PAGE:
Do Your Phone Habits Lead To Jobs
Or Customer Hangups? A Wise Plan ...
December 2, 2013
By J. Christopher Dunn
People contacting me to work with them on their project sometimes make the initial connection by giving me a call. When Iím in a studio session with a client or away from my desk, my voicemail takes a message.
When a client (or prospect) calls you, how soon after do you return their call?
My response time and the effort I make to get back with potential clients is key in getting their business. If I wait too long, I can predict that my chances have been reduced. I donít like that. I
ANSWER THE CALL
Make sure your clients have multiple ways to contact you, the most immediate being the phone.
Iíve come up with a method of working with phone calls thatís successful. It has been a learning process and Iím sure there is room for tweaking.
Iím surprised at the number of times when the person I called back was not expecting my call so soon. I know Iíve done the right thing when the person Iím calling back is surprised (and pleased) by the timeliness of my call.
YOUR MESSAGE PLAN
Phone tag is not a legitimate sport.
Leave a message indicating who you are, why you are calling, your call-back number and email address. Make sure to leave an exact time when you can be reached - a time when you know you will be available to take the call.
And set expectations with your voicemail message. For instance:
"Iím not available now, but will return your call by the end of today. If you prefer, please send me an email at email@example.com.ĒDETAILS COUNT
When listening to a callerís voicemail, take note of their name, business name, any details about their project and their call-back instructions.
Do not automatically grab their phone number from the caller ID history. Often they are calling from a trunk or office that supports multiple phones, but displays only the main number for call ID purposes.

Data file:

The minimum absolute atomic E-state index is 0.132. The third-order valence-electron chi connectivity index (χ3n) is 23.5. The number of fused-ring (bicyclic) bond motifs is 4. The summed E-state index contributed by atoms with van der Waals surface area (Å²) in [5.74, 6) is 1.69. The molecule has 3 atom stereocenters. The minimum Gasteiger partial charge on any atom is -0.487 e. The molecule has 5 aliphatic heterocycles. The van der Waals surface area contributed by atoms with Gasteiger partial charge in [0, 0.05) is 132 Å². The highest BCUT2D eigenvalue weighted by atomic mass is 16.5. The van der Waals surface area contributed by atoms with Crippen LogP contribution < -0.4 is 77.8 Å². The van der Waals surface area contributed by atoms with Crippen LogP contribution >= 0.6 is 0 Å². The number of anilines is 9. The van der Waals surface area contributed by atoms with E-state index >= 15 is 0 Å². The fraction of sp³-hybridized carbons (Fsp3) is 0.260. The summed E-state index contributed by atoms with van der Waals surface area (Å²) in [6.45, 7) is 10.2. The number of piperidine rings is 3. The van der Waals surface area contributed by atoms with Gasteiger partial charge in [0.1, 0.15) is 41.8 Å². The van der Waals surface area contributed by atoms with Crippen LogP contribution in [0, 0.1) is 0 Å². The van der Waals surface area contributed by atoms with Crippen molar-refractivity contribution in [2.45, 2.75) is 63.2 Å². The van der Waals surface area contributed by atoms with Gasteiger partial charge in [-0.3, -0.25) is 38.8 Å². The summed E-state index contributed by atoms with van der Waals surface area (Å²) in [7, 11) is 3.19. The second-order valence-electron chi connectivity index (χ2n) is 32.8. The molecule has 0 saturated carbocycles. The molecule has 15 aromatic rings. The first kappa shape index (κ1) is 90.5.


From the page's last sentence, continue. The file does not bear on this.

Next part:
RETURNING THE CALL
Attempt 1. I make it a point to call whoever has left a message soon. This doesnít mean that I push other client responsibilities aside. It means that Iím aware of the call, Iíve made a note to return the call and decided the best time to do it.
Donít leave the person waiting.
The return call can be short. When youíre pressed for time, explain that youíd like to talk when theyíll have your full attention. Maybe later in the day, or during a time that youíve set aside to do call backs.
I schedule time for return and followup calls every day. When I donít have calls to make, the time is absorbed into another task.
If you return the call and you end up leaving voicemail, make sure to include a message with your call-back number. Include a good time for them to contact you. Show them that youíre interested. Let them know that youíll call again, if you donít hear from them, at a time that makes sense to call back.
"If I donít hear back from you, Iíll go ahead and give you another call at 10:00 AM tomorrow morning.ĒAttempt 2. Youíve made your first try to contact the person who wants to work with you, only to have left a message on their voicemail. They havenít called you back either.